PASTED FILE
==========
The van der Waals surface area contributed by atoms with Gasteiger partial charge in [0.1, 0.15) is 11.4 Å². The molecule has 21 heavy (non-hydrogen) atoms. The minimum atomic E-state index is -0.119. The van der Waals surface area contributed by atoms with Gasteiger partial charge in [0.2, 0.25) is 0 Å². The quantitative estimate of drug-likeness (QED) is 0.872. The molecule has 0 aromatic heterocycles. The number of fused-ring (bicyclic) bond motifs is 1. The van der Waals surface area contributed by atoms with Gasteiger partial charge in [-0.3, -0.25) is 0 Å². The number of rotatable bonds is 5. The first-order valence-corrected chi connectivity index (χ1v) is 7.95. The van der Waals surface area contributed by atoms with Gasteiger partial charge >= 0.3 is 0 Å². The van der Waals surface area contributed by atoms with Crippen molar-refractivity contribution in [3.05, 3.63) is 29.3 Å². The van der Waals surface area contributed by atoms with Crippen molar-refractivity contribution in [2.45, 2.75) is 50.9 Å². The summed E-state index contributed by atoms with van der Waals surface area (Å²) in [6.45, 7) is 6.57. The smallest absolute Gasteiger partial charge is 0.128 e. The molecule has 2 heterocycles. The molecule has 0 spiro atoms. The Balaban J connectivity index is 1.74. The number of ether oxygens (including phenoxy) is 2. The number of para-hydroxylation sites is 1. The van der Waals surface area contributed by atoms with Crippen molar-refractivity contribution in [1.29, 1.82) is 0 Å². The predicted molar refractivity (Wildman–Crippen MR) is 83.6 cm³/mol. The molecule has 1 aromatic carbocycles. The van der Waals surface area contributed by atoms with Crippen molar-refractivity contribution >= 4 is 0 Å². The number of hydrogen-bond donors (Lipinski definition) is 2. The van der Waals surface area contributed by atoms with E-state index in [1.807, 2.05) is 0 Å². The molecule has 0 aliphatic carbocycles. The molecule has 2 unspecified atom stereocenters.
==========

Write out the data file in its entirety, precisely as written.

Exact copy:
The van der Waals surface area contributed by atoms with Gasteiger partial charge in [0.1, 0.15) is 11.4 Å². The molecule has 21 heavy (non-hydrogen) atoms. The minimum atomic E-state index is -0.119. The van der Waals surface area contributed by atoms with Gasteiger partial charge in [0.2, 0.25) is 0 Å². The quantitative estimate of drug-likeness (QED) is 0.872. The molecule has 0 aromatic heterocycles. The number of fused-ring (bicyclic) bond motifs is 1. The van der Waals surface area contributed by atoms with Gasteiger partial charge in [-0.3, -0.25) is 0 Å². The number of rotatable bonds is 5. The first-order valence-corrected chi connectivity index (χ1v) is 7.95. The van der Waals surface area contributed by atoms with Gasteiger partial charge >= 0.3 is 0 Å². The van der Waals surface area contributed by atoms with Crippen molar-refractivity contribution in [3.05, 3.63) is 29.3 Å². The van der Waals surface area contributed by atoms with Crippen molar-refractivity contribution in [2.45, 2.75) is 50.9 Å². The summed E-state index contributed by atoms with van der Waals surface area (Å²) in [6.45, 7) is 6.57. The smallest absolute Gasteiger partial charge is 0.128 e. The molecule has 2 heterocycles. The molecule has 0 spiro atoms. The Balaban J connectivity index is 1.74. The number of ether oxygens (including phenoxy) is 2. The number of para-hydroxylation sites is 1. The van der Waals surface area contributed by atoms with Crippen molar-refractivity contribution in [1.29, 1.82) is 0 Å². The predicted molar refractivity (Wildman–Crippen MR) is 83.6 cm³/mol. The molecule has 1 aromatic carbocycles. The van der Waals surface area contributed by atoms with Crippen molar-refractivity contribution >= 4 is 0 Å². The number of hydrogen-bond donors (Lipinski definition) is 2. The van der Waals surface area contributed by atoms with E-state index in [1.807, 2.05) is 0 Å². The molecule has 0 aliphatic carbocycles. The molecule has 2 unspecified atom stereocenters.